Seyfarth Synopsis: In a recent decision, the Eighth Circuit held that Title VII does not require an employer to provide an employee a reason for termination at the time of termination, and that an employer is not strictly bound in litigation to whatever reasons may have been provided at the time of termination. Rooney v. Rock Tenn Converting Company, et. al., No,. 16-3631 (8th Cir. Jan. 9, 2018).
In Rooney v. Rock Tenn Converting Company, et. al., the Eighth Circuit affirmed judgment against a former sales executive who alleged he was terminated for not being Jewish and not being female. Rock-Tenn, which makes packaging and merchandise displays for retailers, hired Rooney in March 2010 to sell its products in the Bentonville, Arkansas market. Rooney was terminated in 2015 after Rock-Tenn received multiple internal complaints, and multiple complaints from the main client whose account he serviced. Rooney was told that the reason for his termination was “difficulties with interacting with coworkers and failure to support” the client.
Rooney filed suit under Title VII, claiming that he was really terminated for not being Jewish, and that his former supervisor was “building a Jewish empire,” that included his most recent supervisor and the employee who allegedly replaced him. He also claimed he was terminated for not being a woman, that he was replaced on other accounts by women, and that his supervisor made statements that she “couldn’t wait until there’s more ladies in the office.”
Rock-Tenn moved for summary judgment and identified a number of reasons why Rooney was terminated. The district court granted Rock-Tenn’s motion for summary judgment, and found that although Rooney had established a prima facie case of discrimination based on religion and sex, Rock-Tenn had articulated legitimate, non-discriminatory reasons for firing him, and that Rooney was unable to show that the reasons for Rooney’s termination proffered by Rock-Tenn were pretext for discrimination.
The Eighth Circuit noted that Rooney made two arguments on appeal: that the district court erred by allowing Rock-Tenn to provide new reasons for his termination in court; and that the new reasons were not credible.
Rooney argued that the district court impermissibly permitted Rock-Tenn to expand upon the reasons for his termination in the summary judgment motion. Rooney claimed that the additional legitimate, nondiscriminatory reasons proffered by Rock-Tenn increased his burden of defending against the motion for summary judgment. The Court noted, however, that Rooney’s interpretation of the familiar burden-shifting framework created by McDonnell Douglas Corp. v. Green, 411 U.S. 792 (1973) was not as narrow as Rooney argued. Rather, the Court noted that the employer’s burden under McDonnell Douglas to articulate legitimate, non-discriminatory reasons for an adverse employment action, such as termination, “does not arise when the adverse employment action is taken—rather, it is triggered during litigation, when an employee meets his burden of establishing a prima facie case of discrimination. Title VII does not impose a legal obligation to provide an employee an articulated basis for dismissal at the time of firing, and an employer is certainly not bound as a matter of law to whatever reasons might have been provided.”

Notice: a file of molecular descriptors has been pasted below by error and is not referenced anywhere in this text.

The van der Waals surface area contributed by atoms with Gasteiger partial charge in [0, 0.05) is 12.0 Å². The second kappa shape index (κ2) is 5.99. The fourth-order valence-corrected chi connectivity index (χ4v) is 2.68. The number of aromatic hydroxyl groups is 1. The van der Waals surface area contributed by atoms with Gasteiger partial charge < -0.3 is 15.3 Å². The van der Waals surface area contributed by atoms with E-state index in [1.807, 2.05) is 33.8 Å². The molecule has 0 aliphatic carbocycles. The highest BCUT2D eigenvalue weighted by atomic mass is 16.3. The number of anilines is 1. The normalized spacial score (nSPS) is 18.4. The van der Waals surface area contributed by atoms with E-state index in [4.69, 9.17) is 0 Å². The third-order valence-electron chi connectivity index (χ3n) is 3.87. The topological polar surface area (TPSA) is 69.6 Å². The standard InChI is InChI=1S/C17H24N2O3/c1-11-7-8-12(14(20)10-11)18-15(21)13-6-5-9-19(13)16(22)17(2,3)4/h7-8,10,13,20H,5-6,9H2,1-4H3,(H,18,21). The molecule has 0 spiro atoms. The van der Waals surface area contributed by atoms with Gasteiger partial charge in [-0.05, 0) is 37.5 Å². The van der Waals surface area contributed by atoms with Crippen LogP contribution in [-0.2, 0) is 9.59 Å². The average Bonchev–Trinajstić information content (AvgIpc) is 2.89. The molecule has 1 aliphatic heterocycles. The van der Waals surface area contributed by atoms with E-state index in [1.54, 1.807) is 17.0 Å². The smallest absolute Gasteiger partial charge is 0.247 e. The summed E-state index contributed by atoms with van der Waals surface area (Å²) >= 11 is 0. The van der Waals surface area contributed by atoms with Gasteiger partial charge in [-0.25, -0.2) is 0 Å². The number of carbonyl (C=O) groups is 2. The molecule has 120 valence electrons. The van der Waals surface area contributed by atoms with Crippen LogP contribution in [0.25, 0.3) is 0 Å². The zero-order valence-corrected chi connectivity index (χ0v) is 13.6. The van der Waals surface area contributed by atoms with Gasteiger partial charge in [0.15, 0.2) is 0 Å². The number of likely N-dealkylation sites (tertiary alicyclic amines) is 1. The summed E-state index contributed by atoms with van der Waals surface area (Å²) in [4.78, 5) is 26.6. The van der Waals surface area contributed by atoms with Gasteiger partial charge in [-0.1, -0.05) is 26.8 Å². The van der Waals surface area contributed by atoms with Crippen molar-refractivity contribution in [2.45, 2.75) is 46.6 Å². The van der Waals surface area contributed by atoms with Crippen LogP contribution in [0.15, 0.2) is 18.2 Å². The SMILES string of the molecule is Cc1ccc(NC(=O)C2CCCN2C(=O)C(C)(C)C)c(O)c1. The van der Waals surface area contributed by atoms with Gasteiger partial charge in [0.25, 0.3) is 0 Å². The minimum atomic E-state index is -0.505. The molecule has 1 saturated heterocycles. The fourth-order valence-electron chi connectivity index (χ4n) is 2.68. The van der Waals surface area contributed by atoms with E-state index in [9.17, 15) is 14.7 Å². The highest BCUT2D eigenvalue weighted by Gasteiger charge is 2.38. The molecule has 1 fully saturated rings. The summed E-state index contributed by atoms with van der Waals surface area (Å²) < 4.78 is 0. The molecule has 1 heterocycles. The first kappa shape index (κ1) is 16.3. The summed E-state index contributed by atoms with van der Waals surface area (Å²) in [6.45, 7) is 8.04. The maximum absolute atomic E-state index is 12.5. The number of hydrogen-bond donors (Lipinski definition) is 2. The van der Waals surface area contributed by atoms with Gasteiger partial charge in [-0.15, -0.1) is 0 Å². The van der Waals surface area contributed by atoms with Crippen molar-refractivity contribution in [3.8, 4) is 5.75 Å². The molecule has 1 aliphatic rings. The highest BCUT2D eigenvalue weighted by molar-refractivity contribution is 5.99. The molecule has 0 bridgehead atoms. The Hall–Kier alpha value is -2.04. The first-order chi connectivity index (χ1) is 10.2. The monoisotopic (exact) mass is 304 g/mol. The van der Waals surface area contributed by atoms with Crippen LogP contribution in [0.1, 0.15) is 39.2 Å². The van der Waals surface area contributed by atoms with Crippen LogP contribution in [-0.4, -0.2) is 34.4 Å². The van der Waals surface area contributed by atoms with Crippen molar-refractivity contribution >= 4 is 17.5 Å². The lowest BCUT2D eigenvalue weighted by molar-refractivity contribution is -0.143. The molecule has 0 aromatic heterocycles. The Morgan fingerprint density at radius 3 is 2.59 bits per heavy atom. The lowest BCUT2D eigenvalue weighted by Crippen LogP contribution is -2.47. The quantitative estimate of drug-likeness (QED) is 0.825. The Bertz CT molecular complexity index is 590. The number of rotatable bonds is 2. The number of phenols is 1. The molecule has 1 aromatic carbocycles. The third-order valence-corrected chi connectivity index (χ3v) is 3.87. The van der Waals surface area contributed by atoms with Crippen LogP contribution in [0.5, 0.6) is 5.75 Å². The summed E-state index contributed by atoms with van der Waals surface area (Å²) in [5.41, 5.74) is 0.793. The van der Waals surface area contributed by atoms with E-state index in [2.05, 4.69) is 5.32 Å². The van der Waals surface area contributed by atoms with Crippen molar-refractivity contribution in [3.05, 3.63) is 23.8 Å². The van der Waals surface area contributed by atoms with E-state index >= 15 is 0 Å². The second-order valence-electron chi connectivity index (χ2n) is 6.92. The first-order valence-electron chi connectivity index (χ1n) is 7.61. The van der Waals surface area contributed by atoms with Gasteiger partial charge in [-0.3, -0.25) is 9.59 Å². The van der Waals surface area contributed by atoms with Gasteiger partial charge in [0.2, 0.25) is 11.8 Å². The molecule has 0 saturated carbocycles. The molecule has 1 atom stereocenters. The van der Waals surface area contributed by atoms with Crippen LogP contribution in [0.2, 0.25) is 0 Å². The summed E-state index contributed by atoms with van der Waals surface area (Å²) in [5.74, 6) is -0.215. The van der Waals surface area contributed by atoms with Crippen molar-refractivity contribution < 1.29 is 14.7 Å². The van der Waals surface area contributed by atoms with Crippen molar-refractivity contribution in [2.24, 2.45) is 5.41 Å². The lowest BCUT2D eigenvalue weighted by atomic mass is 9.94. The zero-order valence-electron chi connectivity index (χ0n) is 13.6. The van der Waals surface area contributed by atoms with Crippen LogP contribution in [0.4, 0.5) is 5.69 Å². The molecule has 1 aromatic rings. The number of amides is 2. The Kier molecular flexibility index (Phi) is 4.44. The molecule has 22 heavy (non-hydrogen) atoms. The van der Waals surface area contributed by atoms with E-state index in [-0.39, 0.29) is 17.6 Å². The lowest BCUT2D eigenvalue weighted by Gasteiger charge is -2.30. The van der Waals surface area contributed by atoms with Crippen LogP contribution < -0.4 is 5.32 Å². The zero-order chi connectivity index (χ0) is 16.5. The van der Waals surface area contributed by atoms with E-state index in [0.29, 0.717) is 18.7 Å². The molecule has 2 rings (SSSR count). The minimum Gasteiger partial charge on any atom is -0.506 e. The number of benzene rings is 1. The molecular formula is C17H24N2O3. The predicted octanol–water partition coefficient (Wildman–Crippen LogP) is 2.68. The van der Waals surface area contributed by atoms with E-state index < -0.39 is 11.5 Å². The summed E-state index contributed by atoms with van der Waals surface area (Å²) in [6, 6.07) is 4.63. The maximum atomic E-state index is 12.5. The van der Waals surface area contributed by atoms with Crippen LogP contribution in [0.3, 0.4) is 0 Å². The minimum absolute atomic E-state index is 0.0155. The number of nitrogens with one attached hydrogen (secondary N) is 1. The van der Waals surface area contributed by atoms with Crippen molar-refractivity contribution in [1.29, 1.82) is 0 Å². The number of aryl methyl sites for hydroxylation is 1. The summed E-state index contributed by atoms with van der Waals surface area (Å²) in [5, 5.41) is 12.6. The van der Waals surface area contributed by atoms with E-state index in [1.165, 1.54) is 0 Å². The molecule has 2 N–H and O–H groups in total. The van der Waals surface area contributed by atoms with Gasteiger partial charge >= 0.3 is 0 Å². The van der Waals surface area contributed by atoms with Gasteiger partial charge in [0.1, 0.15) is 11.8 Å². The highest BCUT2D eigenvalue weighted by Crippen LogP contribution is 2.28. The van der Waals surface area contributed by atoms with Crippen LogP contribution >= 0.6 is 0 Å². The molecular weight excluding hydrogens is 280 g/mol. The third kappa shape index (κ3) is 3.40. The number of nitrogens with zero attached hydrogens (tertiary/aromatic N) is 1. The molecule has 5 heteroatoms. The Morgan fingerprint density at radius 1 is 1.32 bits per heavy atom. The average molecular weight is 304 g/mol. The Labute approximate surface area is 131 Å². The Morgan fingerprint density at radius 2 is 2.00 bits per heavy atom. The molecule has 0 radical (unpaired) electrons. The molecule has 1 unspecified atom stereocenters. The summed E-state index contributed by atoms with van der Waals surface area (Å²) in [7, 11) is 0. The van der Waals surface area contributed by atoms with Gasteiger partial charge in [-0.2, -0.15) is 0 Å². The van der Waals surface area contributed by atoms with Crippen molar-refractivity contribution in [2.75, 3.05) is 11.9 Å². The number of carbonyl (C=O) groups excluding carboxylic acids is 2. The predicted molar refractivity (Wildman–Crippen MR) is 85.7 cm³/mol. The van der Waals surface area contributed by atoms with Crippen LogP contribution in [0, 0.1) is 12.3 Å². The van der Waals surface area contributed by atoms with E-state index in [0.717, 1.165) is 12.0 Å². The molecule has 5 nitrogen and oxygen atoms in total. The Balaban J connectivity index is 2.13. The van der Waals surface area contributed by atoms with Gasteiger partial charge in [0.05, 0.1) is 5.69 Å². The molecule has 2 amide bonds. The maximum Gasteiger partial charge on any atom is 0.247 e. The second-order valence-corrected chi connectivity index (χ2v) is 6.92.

Importantly, the Eighth Circuit noted that “it is well-established that [an] employer may elaborate on its explanation for an employment decision,” and that such an elaboration–without a “substantial shift” in the employer’s explanation for a termination decision–is not evidence of pretext. The key factor, according to the Court, was that there was no contradiction between the reasons provided to Rooney at the time of termination and the non-discriminatory reasons articulated by Rock-Tenn during litigation. The “additional examples of Rooney’s poor performance” were not evidence of a substantial shift in Rock-Tenn’s reasons for termination, and instead provided “additional justification . . . consistent with [Rock-Tenn’s] proffered belief” that Rooney interacted poorly with his co-workers and failed to adequately support the client’s account. This, the Eighth Circuit held, is not evidence of pretext.
Finally, the Court noted that Rooney failed to offer evidence that Rock-Tenn’s reasons for terminating him were pretext. Rock-Tenn provided multiple examples of Rooney’s mistakes and failures, and the Court held that “nothing in Rooney’s argument rebuts, or even mitigates, Rock–Tenn’s evidence of repeated errors and omissions on the [client’s] account, and there is nothing in Rooney’s argument to suggest that Rooney was not responsible for the mismanagement.”
Employers are not required to provide employees with an articulated basis for termination at the time of their termination, nor is the employer bound by the reasons that may have been provided. Nevertheless, to prepare for possible litigation, employers should decide why the employee is being terminated, keep it short, and stick to it. Managers and Human Resources personnel must remain consistent in how they describe and document termination decisions. Although employers will be able to elaborate upon the reasons for an adverse employment action in litigation, inconsistent explanations will strengthen an employee’s claim of discrimination or retaliation.
For more information on this topic, please contact the authors, your Seyfarth Attorney, or any member of Seyfarth Shaw’s Workplace Policies and Handbooks Team or the Labor & Employment Team.